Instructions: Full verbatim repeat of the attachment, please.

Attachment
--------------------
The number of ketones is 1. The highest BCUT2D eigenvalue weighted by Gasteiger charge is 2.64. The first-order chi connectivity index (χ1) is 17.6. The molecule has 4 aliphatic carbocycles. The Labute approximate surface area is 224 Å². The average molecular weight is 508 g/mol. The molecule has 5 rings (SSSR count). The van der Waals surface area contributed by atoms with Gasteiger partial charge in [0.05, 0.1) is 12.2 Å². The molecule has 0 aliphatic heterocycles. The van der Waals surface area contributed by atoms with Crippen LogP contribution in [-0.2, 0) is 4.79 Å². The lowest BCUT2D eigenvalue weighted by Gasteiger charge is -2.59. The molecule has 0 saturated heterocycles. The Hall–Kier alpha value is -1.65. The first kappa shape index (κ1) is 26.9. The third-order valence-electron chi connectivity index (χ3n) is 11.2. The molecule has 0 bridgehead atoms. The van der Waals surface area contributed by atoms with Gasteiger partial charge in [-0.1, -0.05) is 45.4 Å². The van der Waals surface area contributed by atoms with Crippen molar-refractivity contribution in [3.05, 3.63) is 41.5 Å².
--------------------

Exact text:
The number of ketones is 1. The highest BCUT2D eigenvalue weighted by Gasteiger charge is 2.64. The first-order chi connectivity index (χ1) is 17.6. The molecule has 4 aliphatic carbocycles. The Labute approximate surface area is 224 Å². The average molecular weight is 508 g/mol. The molecule has 5 rings (SSSR count). The van der Waals surface area contributed by atoms with Gasteiger partial charge in [0.05, 0.1) is 12.2 Å². The molecule has 0 aliphatic heterocycles. The van der Waals surface area contributed by atoms with Crippen LogP contribution in [-0.2, 0) is 4.79 Å². The lowest BCUT2D eigenvalue weighted by Gasteiger charge is -2.59. The molecule has 0 saturated heterocycles. The Hall–Kier alpha value is -1.65. The first kappa shape index (κ1) is 26.9. The third-order valence-electron chi connectivity index (χ3n) is 11.2. The molecule has 0 bridgehead atoms. The van der Waals surface area contributed by atoms with Gasteiger partial charge in [-0.1, -0.05) is 45.4 Å². The van der Waals surface area contributed by atoms with Crippen molar-refractivity contribution in [3.05, 3.63) is 41.5 Å².